The dream of pure freedom in the South Pacific islands has never died on the mainland; sometimes it's more of an ache than a dream. Over time and through the mill of popular culture, the dream has been distilled into two enduring images: the hula dancer and the tiki god. This book displays over 500 color images of collectible hula dancers and tiki gods with which readers can have a little exotic fun and maybe catch a tropical thrill along the way. The hula dance provided an escape in its original culture, and here the dancers are shown in sections devoted to flat images, three-dimensions, crank girls, and Hollywood's versions from the twentieth century. The tiki gods that 1960s surfers wore for luck around their necks may have deeper meanings as well, and became the most important symbol of cool adulthood that mainland youngsters could imagine. Here lamps, figures, posters, and souvenirs all come together for entertainment and enjoyment. All dreamers of tropical pleasures will covet copies of this book to linger over. And the values guide will bring them quickly and happily back to reality.
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Chris Pfouts grew up in Los Angeles and spent much of his 1950s youth around Hawaiian artifacts. He has edited *International Tattoo Art magazine since its launch. Pfouts' writing has won several awards, including the American Motorcycle Association's Brighter Image award. He paints and sculpts under the name Automatic Slim.From Library Journal:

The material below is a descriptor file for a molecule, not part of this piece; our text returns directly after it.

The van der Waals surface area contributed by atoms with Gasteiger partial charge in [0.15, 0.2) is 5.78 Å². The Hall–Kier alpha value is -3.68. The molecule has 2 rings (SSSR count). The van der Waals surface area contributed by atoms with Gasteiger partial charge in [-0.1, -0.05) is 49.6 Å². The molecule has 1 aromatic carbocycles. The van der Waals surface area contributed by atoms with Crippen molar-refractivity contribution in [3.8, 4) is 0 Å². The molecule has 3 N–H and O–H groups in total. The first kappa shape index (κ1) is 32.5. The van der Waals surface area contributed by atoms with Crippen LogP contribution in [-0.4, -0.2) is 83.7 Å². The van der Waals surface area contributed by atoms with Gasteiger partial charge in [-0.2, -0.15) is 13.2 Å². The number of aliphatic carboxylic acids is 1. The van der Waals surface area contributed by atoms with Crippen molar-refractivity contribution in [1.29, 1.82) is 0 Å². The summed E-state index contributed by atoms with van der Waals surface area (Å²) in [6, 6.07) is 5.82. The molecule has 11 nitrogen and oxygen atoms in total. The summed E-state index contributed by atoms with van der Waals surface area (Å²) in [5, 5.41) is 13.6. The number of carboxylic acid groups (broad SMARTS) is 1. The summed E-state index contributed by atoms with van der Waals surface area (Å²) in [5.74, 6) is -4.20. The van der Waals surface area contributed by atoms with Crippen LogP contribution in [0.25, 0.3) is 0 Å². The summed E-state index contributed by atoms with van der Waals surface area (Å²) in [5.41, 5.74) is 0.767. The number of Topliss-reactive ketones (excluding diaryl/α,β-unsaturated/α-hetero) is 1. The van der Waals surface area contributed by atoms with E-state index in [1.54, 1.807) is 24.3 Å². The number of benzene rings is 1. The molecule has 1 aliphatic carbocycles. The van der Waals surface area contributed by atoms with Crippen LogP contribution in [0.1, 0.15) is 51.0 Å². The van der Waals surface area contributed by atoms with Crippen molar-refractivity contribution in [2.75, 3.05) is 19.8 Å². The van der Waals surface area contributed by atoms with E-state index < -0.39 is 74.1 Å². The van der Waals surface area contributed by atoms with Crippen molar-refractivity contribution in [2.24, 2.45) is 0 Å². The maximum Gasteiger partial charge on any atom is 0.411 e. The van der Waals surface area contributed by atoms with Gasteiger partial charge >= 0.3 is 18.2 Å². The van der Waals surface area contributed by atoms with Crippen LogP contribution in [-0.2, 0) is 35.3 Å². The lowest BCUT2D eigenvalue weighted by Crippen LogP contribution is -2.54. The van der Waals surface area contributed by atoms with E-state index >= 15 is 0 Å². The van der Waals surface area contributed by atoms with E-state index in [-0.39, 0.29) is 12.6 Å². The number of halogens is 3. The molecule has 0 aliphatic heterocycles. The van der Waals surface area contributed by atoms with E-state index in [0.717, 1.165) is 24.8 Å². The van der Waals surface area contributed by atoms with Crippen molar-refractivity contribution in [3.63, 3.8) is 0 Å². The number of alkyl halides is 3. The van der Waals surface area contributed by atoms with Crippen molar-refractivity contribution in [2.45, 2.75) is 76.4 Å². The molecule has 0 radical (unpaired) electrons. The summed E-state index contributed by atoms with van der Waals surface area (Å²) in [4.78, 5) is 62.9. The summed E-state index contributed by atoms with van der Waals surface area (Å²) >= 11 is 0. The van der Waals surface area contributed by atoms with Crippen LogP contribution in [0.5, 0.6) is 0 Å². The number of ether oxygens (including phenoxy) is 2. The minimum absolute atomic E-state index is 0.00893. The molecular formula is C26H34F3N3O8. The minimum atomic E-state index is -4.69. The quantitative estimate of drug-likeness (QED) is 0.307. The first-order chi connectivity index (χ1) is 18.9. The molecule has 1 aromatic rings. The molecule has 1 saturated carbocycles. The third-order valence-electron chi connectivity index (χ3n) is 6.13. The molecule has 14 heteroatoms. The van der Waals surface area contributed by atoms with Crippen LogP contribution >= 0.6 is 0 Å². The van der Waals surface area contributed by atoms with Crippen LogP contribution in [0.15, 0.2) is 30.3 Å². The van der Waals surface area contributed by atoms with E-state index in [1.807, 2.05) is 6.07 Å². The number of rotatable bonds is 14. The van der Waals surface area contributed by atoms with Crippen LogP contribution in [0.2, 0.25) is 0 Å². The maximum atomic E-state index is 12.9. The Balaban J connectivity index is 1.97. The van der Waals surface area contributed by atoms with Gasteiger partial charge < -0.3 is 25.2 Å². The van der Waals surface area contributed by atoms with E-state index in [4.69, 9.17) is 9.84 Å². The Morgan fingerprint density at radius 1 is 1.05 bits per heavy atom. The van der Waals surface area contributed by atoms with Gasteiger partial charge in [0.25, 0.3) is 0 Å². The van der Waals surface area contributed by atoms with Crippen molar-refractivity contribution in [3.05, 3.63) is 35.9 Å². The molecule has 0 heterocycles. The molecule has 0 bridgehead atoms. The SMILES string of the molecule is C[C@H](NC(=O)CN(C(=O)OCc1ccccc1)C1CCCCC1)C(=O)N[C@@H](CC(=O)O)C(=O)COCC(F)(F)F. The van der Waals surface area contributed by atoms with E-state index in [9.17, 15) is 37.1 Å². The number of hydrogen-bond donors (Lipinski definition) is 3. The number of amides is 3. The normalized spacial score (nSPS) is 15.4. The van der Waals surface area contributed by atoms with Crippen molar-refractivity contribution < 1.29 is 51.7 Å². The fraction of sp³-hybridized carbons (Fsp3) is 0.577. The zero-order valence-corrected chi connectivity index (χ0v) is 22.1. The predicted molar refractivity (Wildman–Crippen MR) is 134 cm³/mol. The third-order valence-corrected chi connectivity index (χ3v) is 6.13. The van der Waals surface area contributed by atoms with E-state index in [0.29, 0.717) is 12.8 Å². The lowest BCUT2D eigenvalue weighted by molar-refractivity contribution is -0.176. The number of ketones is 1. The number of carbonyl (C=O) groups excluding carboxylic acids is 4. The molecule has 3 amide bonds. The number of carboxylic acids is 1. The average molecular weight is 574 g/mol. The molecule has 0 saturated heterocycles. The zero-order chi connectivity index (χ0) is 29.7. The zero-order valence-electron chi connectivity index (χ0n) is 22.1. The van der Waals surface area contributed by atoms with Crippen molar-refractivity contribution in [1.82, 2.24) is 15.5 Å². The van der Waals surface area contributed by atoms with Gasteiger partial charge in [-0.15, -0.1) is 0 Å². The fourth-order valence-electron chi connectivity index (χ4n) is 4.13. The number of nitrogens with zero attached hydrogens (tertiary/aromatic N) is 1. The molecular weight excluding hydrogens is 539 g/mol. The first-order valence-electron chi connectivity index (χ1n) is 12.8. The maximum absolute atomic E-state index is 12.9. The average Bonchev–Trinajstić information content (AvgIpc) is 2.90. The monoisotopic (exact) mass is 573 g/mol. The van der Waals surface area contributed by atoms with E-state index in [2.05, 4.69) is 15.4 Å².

If you thought that Hawaiian war gods and ukuleles were a thing of the past, think again. They're just as collectible as they were in the 1940s, when U.S. servicemen returned home from the South Pacific laden with treasures. Hawaiian shirts which have always retained a devoted following, as documented in The Aloha Shirt: Spirit of the Islands (LJ 12/00) were one of the most obvious symbols of the Islands, but knickknacks of all kinds were bought by this newfound "tourist" trade. The development of air travel created another source of souvenir hunters and thus continued the fascination with all things Polynesian. In the last few years, Schiffer, a firm specializing in guides to antiques and collectibles, has turned out several books on Hawaiiana, and these two are the latest to document this enduring craze. The title of Pfouts's book pretty much tells it all. Look here for images of grass-skirted hula girls (some more naughty than nice) and, in the last 15 pages or so, those stylized idols known as Tiki gods. The text throughout is breezy and perhaps a little flippant, and, characteristically, most of the objects shown are on the kitschy side. Nonetheless, there is no discounting their popularity. Items shown include everything from postcards, matchbooks, and album covers to furniture, lamps, mugs, jewelry, and tattoos. By contrast, Blackburn's book, written by a Hawaii-based antiques dealer, features items that are considerably more upscale, such as traditional native quilts, vintage travel brochures and posters, paintings, textiles, and, yes, even ukuleles. As in Pfouts's book, values are often included, but the text is much more informative, with historical data included in each chapter. For libraries with decorative arts collections, both come highly recommended. Margarete Gross, Chicago P.L.
Copyright 2001 Reed Business Information, Inc.
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